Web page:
Managing an occupational safety and health noise monitoring program can be a time consuming, inefficient and non regulatory compliant task if not overseen effectively. One approach to eliminating the myriad of barriers for a comprehensive monitoring program is to incorporate a third party vendor within it.
Taking the necessary time up front to invest in a vendor during a vetting process will pay dividends in the near future. This article will focus on what the vetting process is to consist of, specifically what to bargain for, so that you know if your investment is paying off like it should.
However, before we do, let’s take a quick look at the benefits of an onsite test.
- Very little downtime for workers to leave their job to attend an offsite clinic appointment. Usually 10-15 minutes per person to complete the test. Employer is able to temporarily shut down a department or production line for a very short period of time. Or substitute employees are placed to keep production going while a group of individuals are having the testing conducted.
- More cost effective than making appointments at clinics due to group testing compared to individual testing. One schedule for a mobile unit is all that is needed; no multiple schedules for large groups.
- Subject Matter Experts (SME) are experienced, trained and qualified personnel who understand how to conduct noise testing and are experts in noise regulations. Some medical centers may not have the expertise requirements.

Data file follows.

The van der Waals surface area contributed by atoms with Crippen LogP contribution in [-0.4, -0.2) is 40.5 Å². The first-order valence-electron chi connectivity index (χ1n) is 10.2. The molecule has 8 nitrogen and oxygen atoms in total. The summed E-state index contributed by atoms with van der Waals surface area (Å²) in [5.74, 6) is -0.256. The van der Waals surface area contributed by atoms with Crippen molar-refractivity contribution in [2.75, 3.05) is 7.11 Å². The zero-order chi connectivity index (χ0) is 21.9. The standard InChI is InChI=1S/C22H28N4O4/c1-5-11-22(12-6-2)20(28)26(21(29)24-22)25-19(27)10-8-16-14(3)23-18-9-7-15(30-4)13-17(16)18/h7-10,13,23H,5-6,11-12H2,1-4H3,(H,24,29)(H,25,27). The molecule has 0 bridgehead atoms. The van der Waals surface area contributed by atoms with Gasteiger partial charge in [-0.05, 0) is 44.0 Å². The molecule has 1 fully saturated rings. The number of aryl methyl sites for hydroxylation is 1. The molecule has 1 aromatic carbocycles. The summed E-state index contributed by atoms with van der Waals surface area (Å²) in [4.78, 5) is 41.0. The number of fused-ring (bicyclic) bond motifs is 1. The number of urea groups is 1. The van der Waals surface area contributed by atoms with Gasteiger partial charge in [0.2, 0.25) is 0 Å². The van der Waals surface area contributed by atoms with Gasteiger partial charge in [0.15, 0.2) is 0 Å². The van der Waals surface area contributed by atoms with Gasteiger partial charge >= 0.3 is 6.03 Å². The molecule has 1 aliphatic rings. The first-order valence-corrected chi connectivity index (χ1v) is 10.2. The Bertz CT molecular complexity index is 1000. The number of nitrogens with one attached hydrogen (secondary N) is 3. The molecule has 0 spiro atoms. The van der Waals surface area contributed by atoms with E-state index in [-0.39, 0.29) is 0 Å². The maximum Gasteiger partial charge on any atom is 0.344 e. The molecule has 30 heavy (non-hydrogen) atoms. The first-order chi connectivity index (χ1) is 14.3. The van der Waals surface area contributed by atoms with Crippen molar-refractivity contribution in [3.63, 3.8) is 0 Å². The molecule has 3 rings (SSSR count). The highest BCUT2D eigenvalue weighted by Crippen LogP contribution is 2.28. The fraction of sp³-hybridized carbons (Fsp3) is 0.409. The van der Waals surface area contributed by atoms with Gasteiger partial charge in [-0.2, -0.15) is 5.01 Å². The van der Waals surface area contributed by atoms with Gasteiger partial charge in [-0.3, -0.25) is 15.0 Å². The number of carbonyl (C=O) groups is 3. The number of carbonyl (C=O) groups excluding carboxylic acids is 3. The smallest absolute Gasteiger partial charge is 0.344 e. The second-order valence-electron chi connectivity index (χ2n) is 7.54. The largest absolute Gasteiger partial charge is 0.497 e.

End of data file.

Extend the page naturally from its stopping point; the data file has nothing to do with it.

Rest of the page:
- Direct line of communication. SME’s available to ask questions and provide explanation prior to, during and after testing.
- Required noise and hearing training done at time of testing. No need to schedule two separate time slots, one for testing and another for training.
Vendor Vetting – On site Hearing test Mobile Unit
Consider the mobile unit the vendor will bring onsite. How many individual booths does it accommodate? Do the booths meet regulatory standards for audiometry assessments. Are the calibration records of hearing test equipment current and up to date and available for review?
Is the trailer properly equipped with air conditioning and heat for the comfort of employees as well as for the audiometric professional? Does the mobile unit have backup power?
Vendor Vetting – Audiometric testing Services & Cost
Does the vendor provide additional services besides audiometric testing tied to the cost? Is the price structure easy to understand, competitive when compared to other vendors and is it all inclusive (watch out for hidden costs)? What type of reports are provided for the employer and for the employee? Is a retainer available?
Vendor Vetting – Referrals
Ask for at least three recent referrals from the vendor. Do your due diligence and contact the referrals to ask about the vendor’s quality of service, professionalism of technicians, ease of scheduling for testing and accuracy of documents.
Vendor Vetting – Insurance & Business Documents
Does the vendor have the appropriate business entity documents to be in business? Is their insurance applicable to meet employer and jurisdictional requirements?
The vendor vetting list is not all inclusive. Many additional factors do play in the process such as employer specific requirements for vendors to come onsite to conduct a business activity. Nevertheless, this article does provide a framework of the benefits for onsite hearing test and how to make sure the investment of doing so is protected.